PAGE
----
Despite the explanation, the issue only triggered more discussions on the right price for corn and about the fuzzy structure of the agricultural e-commerce livestreaming business.

Is it really too expensive to sell corn for 6 yuan via livestreaming?

The corn supplier, the Chinese ‘Northeast Peasant Madame’ brand (东北农嫂), is actually selling their own product for 3.6 yuan ($0.50) – is that an honest price? What amount of that price actually goes to the farmers themselves?

‘Northeast Peasant Madame’ brand (东北农嫂).

One person responding to this issue via her Tiktok channel is the young farmer Liu Meina (刘美娜), who explained that Simba’s suggested “0.70 yuan per corn” was simply unrealistic, saying since it does not take the entire production process into account, including maintenance, packaging, transportation, and delivery.

Another factor mentioned by netizens is the entertainment value added to e-commerce by livestreaming channels. Earlier this year, Oriental Selection’s host Dong Yuhui and his colleagues became an online hit for adding an educational component to their livestreaming sessions.

These hosts were actually previously teachers at New Oriental. Facing a crackdown on China’s after-school tutoring, the company ventured into different business industries and let these former teachers go online to sell anything from peaches to shrimp via livestreaming, teaching some English while doing so (read more here). So this additional value of livestream hosts entertaining and educating their viewers should also be taken into account when debating the price of corn. Some call it “Dong Yuhui Premium” (“董宇辉溢价”).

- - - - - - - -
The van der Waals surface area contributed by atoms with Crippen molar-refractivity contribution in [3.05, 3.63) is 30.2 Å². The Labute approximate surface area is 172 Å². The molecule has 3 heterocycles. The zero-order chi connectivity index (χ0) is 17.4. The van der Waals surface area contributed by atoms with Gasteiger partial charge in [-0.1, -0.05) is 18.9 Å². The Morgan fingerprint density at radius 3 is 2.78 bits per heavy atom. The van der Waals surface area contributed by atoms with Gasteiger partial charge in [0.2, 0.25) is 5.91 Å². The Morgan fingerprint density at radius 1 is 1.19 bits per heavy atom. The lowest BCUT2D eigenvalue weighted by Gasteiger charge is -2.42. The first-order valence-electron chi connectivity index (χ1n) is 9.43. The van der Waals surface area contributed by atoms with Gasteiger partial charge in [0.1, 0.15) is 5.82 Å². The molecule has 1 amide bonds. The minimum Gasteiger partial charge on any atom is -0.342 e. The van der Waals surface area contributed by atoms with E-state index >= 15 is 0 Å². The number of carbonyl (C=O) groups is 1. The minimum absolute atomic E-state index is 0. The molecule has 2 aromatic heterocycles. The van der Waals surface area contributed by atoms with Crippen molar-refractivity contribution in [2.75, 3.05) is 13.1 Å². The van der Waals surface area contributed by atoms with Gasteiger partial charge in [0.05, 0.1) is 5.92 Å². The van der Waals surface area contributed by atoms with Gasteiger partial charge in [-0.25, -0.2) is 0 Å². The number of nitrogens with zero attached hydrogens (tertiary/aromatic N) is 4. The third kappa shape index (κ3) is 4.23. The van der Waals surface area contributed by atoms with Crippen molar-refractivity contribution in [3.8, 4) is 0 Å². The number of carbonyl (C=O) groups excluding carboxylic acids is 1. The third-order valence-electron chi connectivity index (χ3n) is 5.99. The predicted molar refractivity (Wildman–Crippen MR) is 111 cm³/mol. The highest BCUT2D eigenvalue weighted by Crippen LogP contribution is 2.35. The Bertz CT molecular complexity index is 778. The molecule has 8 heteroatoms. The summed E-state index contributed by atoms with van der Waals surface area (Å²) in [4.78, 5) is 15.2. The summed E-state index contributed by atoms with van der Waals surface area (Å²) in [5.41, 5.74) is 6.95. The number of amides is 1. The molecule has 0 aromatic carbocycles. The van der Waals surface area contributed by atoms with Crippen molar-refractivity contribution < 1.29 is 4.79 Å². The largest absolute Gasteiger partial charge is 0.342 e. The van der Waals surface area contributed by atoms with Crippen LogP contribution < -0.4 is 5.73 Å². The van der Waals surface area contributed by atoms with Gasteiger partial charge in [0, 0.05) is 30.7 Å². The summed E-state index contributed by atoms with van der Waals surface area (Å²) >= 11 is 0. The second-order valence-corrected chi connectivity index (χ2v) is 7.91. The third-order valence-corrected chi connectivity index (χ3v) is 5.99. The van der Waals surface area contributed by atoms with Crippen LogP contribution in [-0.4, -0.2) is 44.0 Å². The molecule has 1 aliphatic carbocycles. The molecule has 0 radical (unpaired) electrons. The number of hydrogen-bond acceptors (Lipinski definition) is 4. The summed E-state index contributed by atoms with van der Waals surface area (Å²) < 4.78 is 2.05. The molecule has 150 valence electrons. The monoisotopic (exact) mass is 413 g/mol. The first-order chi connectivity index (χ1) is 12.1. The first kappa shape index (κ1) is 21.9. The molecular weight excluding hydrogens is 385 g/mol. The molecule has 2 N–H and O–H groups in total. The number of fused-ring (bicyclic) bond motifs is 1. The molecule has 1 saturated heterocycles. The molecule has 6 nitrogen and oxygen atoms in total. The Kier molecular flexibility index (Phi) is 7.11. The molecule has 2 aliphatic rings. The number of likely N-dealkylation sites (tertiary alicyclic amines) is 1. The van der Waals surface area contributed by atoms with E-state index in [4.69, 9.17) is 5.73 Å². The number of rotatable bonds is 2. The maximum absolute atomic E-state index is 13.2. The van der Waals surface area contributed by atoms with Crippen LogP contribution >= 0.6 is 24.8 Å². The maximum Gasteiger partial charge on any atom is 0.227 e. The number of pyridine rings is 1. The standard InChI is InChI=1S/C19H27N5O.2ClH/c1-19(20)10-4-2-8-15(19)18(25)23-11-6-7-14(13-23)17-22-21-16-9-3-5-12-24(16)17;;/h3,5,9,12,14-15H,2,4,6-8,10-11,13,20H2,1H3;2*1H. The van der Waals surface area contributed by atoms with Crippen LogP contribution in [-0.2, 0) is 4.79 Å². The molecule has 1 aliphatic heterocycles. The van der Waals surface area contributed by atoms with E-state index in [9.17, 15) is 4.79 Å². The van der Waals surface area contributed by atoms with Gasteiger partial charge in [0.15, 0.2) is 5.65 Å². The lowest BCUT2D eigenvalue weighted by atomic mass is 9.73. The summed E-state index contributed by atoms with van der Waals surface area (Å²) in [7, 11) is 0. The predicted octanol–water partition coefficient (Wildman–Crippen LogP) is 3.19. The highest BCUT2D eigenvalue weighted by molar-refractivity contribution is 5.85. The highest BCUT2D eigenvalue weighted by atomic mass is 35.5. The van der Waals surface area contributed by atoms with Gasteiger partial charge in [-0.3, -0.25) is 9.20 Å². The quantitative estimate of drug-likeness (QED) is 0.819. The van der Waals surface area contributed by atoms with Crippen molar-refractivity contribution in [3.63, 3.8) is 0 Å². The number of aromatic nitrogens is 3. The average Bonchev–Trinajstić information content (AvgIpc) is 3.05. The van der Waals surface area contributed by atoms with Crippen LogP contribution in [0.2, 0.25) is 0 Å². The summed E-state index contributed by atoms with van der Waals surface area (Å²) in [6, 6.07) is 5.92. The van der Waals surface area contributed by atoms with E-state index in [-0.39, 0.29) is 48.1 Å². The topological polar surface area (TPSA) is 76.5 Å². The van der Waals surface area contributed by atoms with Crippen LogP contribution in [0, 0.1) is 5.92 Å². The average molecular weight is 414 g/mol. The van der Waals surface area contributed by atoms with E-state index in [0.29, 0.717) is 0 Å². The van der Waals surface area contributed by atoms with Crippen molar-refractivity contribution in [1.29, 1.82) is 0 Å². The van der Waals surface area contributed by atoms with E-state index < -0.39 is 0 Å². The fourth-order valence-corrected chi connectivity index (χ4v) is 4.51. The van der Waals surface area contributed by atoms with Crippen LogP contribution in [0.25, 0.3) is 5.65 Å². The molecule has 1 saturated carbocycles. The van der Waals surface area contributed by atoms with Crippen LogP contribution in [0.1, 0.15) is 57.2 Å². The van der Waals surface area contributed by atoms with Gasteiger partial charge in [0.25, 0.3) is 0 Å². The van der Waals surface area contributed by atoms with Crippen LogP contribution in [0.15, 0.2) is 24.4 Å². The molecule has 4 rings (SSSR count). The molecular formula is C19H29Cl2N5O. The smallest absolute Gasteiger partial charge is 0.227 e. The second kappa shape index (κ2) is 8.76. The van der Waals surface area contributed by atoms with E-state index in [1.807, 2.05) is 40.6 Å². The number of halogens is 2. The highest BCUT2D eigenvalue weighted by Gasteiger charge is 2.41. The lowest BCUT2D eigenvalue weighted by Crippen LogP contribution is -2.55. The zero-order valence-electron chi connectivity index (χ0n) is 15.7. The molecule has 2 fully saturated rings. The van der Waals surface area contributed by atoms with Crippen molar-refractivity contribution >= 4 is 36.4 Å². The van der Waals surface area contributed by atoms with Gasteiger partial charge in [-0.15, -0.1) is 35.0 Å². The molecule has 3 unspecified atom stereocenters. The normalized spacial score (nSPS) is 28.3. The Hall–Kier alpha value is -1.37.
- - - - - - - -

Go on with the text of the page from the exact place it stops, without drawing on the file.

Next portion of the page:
Dong Yuhui (董宇辉) is one of the livestreamers that have turned New Oriental’s e-commerce into a viral hit.

In light of all the online discussions and controversy, netizens discovered that Oriental Selection is currently no longer selling corn (#东方甄选回应下架玉米#), which also became a trending topic on Weibo on September 29.

But the corn controversy does not end here. On September 28, Chinese netizens discovered that corn by the ‘Northeast Peasant Madame’ brand (东北农嫂) was being sold for no less than 8.5 yuan ($1.2) at the Pangdonglai supermarket chain (胖东来), going well beyond the price of Oriental Selection.

Trying to avoid a marketing crisis, the Pangdonglai chain quickly recalled its corn, stating there had been an issue with the supply price that led to its final store price becoming too high. That topic received over 160 million views on Weibo on Friday (#胖东来召回8.5元玉米#).

Behind all these online discussions are consumer frustrations about an untransparent market where the field of agricultural products has become more crowded and with more people taking a share, including retailers, e-commerce platforms, and livestreaming apps. Moreover, they often say they are “helping farmers” while they are actually just making money themselves.

One Weibo user commented: “Currently, ‘helping farmers’ is completely different from the original intention of ‘helping farmers.’ Right now, it’s not about helping farmers anymore, but about helping the companies who have made agricultural products their business.”

“I bought a corn at a street shop today for 4 yuan ($0.55),” one Weibo blogger wrote: “It was big, sweet, and juicy, the quality was good and it was tasty – and people are still making money off of it. So yes, 6 yuan for a corn is certainly too expensive.”

By Manya Koetse 

 

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China Brands & Marketing

Young Chinese Woman Dies at Haidilao Hotpot Restaurant